Key Moments in our History

This page is available in Deutsch

From an emergency housing camp to an international movement

In 1956, Joseph Wresinski, a Catholic priest, became the chaplain to 250 homeless families.

They were living in an emergency housing camp near Paris. The conditions Wresinski found there were shocking: more than a thousand people had to make do with only four water pumps; children died each winter from either the frigid cold in their sheet-metal huts, or fires when makeshift heating efforts went tragically awry. Each year, some of these families managed to escape the situation, finding housing elsewhere; and each year it was the worst-off among the families who remained, stuck in an impossible situation.

“The families I met there,” Wresinski would later recall, “made me think of the poverty of my mother. The children could have been my brothers, my sister, or me, forty years earlier.”

In 1957 and determined to end this poverty, Joseph Wresinski launched a community development project with the families in the emergency housing camp, promising them that together they would visit places where important decisions affecting their lives were made — the presidential palace in France, the Vatican, and the United Nations. Wresinski later said, “The families in the camp inspired everything I took on.”

When the families first tried to register as an organization with the local government, they were turned away because they lacked the social standing needed to receive official recognition.

Other men and women from different backgrounds and beliefs came to join them, and over time the group grew into the International Movement ATD Fourth World. Those who came to help formed a new type of volunteer corps with no political or religious affiliation. Members of this Volunteer Corps made a full-time, long-term commitment and, until 1967, they all lived in the camp.

Joseph Wresinski created the name “Fourth World,” a term that has roots in the French Revolution and that refers to those who are excluded from the political process because of their extreme poverty. It was meant to honor the dignity of these families and their refusal to submit to poverty. The letters ATD stand for All Together in Dignity.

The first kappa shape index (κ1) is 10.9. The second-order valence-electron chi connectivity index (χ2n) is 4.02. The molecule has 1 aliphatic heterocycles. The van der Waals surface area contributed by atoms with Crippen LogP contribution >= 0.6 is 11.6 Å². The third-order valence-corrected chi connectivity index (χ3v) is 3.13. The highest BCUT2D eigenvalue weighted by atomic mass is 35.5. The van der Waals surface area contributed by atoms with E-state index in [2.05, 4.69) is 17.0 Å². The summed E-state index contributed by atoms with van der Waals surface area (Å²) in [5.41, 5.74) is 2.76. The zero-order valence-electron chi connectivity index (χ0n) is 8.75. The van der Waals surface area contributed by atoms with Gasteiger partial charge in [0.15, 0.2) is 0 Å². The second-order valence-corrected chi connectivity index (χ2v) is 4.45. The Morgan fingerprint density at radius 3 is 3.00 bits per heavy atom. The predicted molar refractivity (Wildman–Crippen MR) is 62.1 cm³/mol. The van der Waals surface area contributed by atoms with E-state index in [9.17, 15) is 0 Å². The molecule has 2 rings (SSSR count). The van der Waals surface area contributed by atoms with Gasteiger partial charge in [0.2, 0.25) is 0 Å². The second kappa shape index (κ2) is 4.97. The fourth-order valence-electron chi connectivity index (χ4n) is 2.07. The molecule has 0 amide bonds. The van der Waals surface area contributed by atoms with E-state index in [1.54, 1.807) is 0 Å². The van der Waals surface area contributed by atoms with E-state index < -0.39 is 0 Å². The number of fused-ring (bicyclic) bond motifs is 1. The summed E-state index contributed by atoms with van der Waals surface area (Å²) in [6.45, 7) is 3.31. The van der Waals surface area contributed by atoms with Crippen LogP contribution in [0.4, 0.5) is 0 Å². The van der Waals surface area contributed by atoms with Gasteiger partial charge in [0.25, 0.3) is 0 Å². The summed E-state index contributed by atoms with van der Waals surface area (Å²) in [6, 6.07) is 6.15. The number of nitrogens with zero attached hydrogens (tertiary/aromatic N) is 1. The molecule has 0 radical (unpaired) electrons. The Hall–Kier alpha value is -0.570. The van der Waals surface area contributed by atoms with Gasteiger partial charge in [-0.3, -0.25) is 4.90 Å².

Gradually, the Fourth World Movement reached out beyond France. ATD Fourth World volunteers started working with families in poverty in other European countries. In 1964, the first Volunteer Corps member was sent to the New York to learn from the work being done in the War on Poverty. In 1979, the first volunteers moved to the developing world, going to work in Guatemala and in a refugee camp in Thailand. In 1981, ATD Fourth World began work in Africa, with volunteers arriving in Burkina Faso, and a year later in Senegal.

In 1987, Joseph Wresinski completed a report — “Chronic Poverty and Lack of Basic Security” — for the Economic and Social Council of France. Affirming that extreme poverty is a violation of human rights and that people in poverty are essential partners in the work to eradicate poverty, the “Wresinski Report” formed the basis for laws fighting social exclusion in France.

On October 17, 1987, speaking before a crowd of 100,000 people at the Trocadero Human Rights plaza in Paris, Wresinski said, “Wherever men and women are condemned to live in poverty, human rights are violated. To come together to ensure these rights be respected is our solemn duty.”

Just a few months later, Wresinski died, having satisfied his promise to bring the families he had met to speak with the highest political authorities in France, and with diplomats at the United Nations. In 1989, families living in extreme poverty met with Pope John Paul II at the Vatican; in 1994, 300 delegates from 80 countries came to the United States for the first seminar between United Nations human rights experts and people living in poverty.

Our teams continue to bring the voices and knowledge of those in poverty to the places where laws are made around the world; for example, in France in 1998 with the passing of a framework law on the fight against exclusion; in Quebec in 2002, working with partners to create a national plan and law for the fight against poverty; in Guatemala in 2008 as part of a coalition working for a law guaranteeing free public education. In 2012 the United Nations Human Rights Council adopted the Guiding Principles on Human Rights and Poverty, affirming that the eradication of poverty is not only a moral duty but also a legal obligation.

Every day, in over 30 countries around the world, people living in extreme poverty take strength from one another’s experiences and work together to build a better future. In 2012, ATD Fourth World members produced the participatory research report “Poverty is Violence: Breaking the Silence, Working for Peace.” From 2011 to 2013, ATD Fourth World brought together over 2,000 people from all backgrounds from 20 countries in a participatory research project on the UN Millennium Development Goals. The conclusions of this research were presented at the United Nations in June 2013 and published in the report Challenge 2015: Towards Sustainable Development that Leaves No One Behind.

Today, ATD Fourth World, an organization that was denied official recognition in 1957 because its founders were people in poverty, holds consultative status at the United Nations, the International Labour Organization, the Council of Europe, and the European Union.